At the time, my partner took this as an insult and an unfair stab at him and our connection.
For the life of me, I couldn't get him to understand that sex was creating negative feelings within me, toward myself and our relationship.
It wasn't something I felt safe and comfortable with, at the time. The more he pushed, the worse I felt.
Eventually, I realized these feelings had everything to do with the state of our relationship.
My body, forever intuitive to my mind, was trying to tell me the relationship I was in wasn't a healthy one.
It was sad and a hard conclusion to come to, but these things happen.
Unfortunately, it is hard to have that conversation.
Women especially are often portrayed as shrude or cold if we start pushing back on sex within our relationships.
Isn't that the reason relationships and marriages fail? Why people go searching elsewhere?
We have a certain pressure we are subconsciously adhering to, trying to keep the spark and connection alive, and trying to keep our partners happy.
Yet, I don't think people realize how frustrating and complicated it can be.
Do you think women just flip a switch within a relationship and decide to withhold sex?
Of course not. When there is something else at play, that we can't identify, we can feel like we don't have control.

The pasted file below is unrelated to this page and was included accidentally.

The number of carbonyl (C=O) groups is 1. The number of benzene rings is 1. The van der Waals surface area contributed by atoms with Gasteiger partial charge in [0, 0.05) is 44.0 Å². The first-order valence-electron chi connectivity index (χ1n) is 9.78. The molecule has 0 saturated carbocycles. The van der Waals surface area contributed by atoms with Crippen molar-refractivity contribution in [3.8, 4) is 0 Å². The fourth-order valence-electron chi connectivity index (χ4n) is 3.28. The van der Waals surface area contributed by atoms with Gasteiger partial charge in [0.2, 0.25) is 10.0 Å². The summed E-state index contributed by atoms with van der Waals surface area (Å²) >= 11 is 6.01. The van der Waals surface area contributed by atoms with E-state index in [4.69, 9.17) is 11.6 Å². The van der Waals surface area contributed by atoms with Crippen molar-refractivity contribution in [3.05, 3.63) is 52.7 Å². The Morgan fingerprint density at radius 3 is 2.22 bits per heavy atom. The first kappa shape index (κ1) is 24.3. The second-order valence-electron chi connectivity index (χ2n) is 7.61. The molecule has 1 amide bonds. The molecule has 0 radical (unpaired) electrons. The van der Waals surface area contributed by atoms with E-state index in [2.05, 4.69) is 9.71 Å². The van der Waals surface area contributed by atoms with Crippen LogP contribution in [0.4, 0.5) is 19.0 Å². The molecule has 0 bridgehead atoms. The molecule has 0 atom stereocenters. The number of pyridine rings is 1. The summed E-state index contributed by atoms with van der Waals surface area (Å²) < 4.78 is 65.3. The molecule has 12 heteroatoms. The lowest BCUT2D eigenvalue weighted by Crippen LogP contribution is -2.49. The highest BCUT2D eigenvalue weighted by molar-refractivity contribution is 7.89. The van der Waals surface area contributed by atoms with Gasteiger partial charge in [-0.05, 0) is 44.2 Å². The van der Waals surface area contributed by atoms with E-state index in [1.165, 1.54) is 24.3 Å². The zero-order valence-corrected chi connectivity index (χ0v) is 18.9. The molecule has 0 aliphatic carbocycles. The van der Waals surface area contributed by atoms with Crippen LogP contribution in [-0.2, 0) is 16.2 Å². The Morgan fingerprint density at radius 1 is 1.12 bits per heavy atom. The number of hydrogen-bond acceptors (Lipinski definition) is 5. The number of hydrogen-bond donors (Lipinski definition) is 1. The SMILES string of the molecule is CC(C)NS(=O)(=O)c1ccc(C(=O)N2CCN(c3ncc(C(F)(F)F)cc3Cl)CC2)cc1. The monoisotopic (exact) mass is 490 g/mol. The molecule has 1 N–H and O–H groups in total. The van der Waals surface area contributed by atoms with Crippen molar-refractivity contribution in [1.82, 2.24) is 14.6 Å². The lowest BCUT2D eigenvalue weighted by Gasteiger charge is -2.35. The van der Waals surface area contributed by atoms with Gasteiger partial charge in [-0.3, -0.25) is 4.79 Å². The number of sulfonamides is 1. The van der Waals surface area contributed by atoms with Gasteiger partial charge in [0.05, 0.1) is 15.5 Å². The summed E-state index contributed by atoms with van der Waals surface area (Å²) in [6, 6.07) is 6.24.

This can apply to men too, of course.
There is nothing worse than a partner feeling like we don't want them, or that we aren't interested.
But there is equally nothing worse than feeling like your body and your emotions are not within your control, and that consensual sex isn't making you happy.
The fact is, sometimes these things aren't within our control.
Sometimes our bodies or our minds are going through something we need to be patient with, or need to work to understand. It does not make us shrude, cold or overly emotional; it makes us human.
This logic applies to any sex we consent to. Whether within a committed relationship or a casual encounter.
Sometimes, consent is a slippery slope.
Sometimes we let ourselves agree to something in the moment that we may regret later.
Sometimes, we get caught up, and then feelings come rushing back after the fact, to leave us feeling frustrated and remorseful.
Just because you gave your consent, doesn't mean you have given up the right to be honest with yourself and even your partner that perhaps, it wasn't something you should have agreed to.
If you make a decision you aren't comfortable with, don't attack yourself over it, but allow it to help you grow and shape further decisions.
Be honest and be real; you and your partner both deserve that.
More importantly, it should be a conversation we are never afraid to have.
The consent we give to have sex shouldn't end as soon as the act is done.
There is no shame to be felt here.
Own your body and your mind and don't be afraid to acknowledge negative feelings if they come, and discuss ways to overcome them with your partner.
This is part of being an adult.
If we are having sex, we should feel comfortable enough with our partner to be honest and open about how it makes us feel.
We should never feel obligated to do something we don't want to do, or remain silent when thoughts are tugging at our minds in bed afterwards.
We are all human, after all.